Top Ten Tuesday: Top Ten Books I Want To Reread

In honour of the low-key Re-Readathon that is going on this week – check out Bex’s blog and check it out if you’re interested in participating, I decided to list ten books that I want to re-read. Funny fact about me: I rarely re-read. As in, hardly ever. I’ve read the first four or five books of my favourite book series, the Dan ‘Spider’ Shepherd series twice, but besides that I only re-read something if I have to for university. Who knows, maybe this list will give me a gentle kick up the backside. If I was to re-read some literature, these would be my likely books.

And no… I’m not participating in the rereadathon. See above.

Matterhorn – Karl Marlantes: Possibly the best war novel ever written, this is a masterpiece of the English language. It was released to some quiet praise, but wasn’t widely marketed. It is a novel of contrasts – the language used ranges from eloquent and flowing description to stark swearing and biting dialogue. Marlantes uses language to really evoke the battlefield, and considering how much I recommend this novel, I probably should give it a reread.

All Quiet on the Western Front – Erich Maria Remarque: All Quiet was the first adult war novel that I read, and I fell in love with it immediately. It launched quite a bit of widespread war and action reading in the years following, but this was the book that started it. I remember having to look up the word ‘latrine’ and ‘mortar’. Oh, the innocence. I wonder how All Quiet would hold up now that I have read so many more war books.

Perfume – Patrick Suskind: Perfume was one of those books that I went into not knowing what to expect. I picked up the Penguin Books ‘popular penguin’ edition before a six hour bus journey, mainly because a TV show had referenced it the day before. I then sat there alternatively terrified and beholden. It’s the only book to scare me so much it actually gave me chills, and it is so beautifully written that I rec it to anyone asking for a creepy recommendation.

Kill Zone – Jack Coughlin: I love the Sniper series by Jack Coughlin, but I think that each book released in the series is weaker than the last. The first book made the main character frighteningly good at sniping, but strangely human. I wonder if the first book is actually as good as I remember, or was it just one of the first books I read about a sniper?

Fair Game – Stephen Leather: Above I said that I had re-read some of the Spider Shepherd series, and Fair Game is one of the later books in the series that I haven’t re-read. But if I remember correctly, it was one of my (and all my friends on goodreads) favourites.) It has Spider Shepherd doing his thing on a ship. I’m such a sucker for naval themes.

The Book Thief – Markus Zusak: This is one of those books that deserved all the hype that it got. I loved the narrator and although there were some aspects of the war narrative that bugged me, I loved the story that Zusak told. This is a great gateway drug for hesitant readers too, I’ve recommended it to a few of my older students and they find it challenging but rewarding. I’d love to do a unit plan around this, but I’m unsure if any of the schools would be willing to actually let me teach it.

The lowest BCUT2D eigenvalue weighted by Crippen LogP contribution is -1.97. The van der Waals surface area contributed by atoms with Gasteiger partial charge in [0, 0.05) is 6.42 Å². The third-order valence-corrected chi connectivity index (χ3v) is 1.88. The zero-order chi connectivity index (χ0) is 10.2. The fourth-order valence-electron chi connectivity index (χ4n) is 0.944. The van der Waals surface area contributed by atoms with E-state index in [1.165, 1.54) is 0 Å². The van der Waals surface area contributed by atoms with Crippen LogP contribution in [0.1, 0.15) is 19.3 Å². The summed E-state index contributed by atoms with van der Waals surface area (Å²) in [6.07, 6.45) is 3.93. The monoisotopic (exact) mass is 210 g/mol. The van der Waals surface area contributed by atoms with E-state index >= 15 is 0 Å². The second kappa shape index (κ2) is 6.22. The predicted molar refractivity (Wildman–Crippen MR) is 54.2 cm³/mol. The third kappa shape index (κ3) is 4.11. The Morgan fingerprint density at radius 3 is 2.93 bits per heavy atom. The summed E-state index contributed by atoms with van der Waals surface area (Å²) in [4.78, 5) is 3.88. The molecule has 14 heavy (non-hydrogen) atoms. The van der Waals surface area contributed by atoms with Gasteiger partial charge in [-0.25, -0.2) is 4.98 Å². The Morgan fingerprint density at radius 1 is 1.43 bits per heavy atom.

To Kill a Mockingbird – Harper Lee: I read To Kill a Mockingbird, or how my dad and I always referred to it, To Mock a Killing-bird, for school and I remember enjoying it at the time, but not actually getting some of the story/language/setting. It was probably introduced too early into my reading career and I although I enjoyed it immensely, I have a feeling I would love it even more if I read it again.

The Yiddish Policemen’s Union – Michael Chabon: This was a read for university that I really enjoyed. My lecturer for that topic had awesome taste in literature, and he put this on the syllabus. He said he wanted to teach The Amazing Adventures of Kavalier and Clay, but that was too long. I actually loved this book and have no interest in reading anything else from Chabon’s back-catalog. I love the noir crime story and the alternative history was a big tick for me at the time.

My Brilliant Career – Miles Franklin: Ah… yet another uni read, but this one was a book I was dreading that became a favourite. Miles Franklin wrote this before she was 18 and it is a feminist masterpiece. I would take this over any Austen or Bronte that I have thus far read. I will definitely reread this sometime in the future. The way she ends it… it is amazing. The movie is not a good substitute, that rubbish is rubbish.

The Tunnel Rats – Stephen Leather: A second Stephen Leather for the list, he has been my favourite author for a long time. The Tunnel Rats was my favourite of the pre-Spider Shepherd books, and the book that meant I begged my mum to buy/let me borrow each Stephen Leather book that was released. I reread this one when I was in high school quite a few times because it was the only one of his books that the local library actually had two copies of, so I could normally get one. I want to reread this and bask in the remembrance of being a violent, misunderstood teenager who reads really adult books.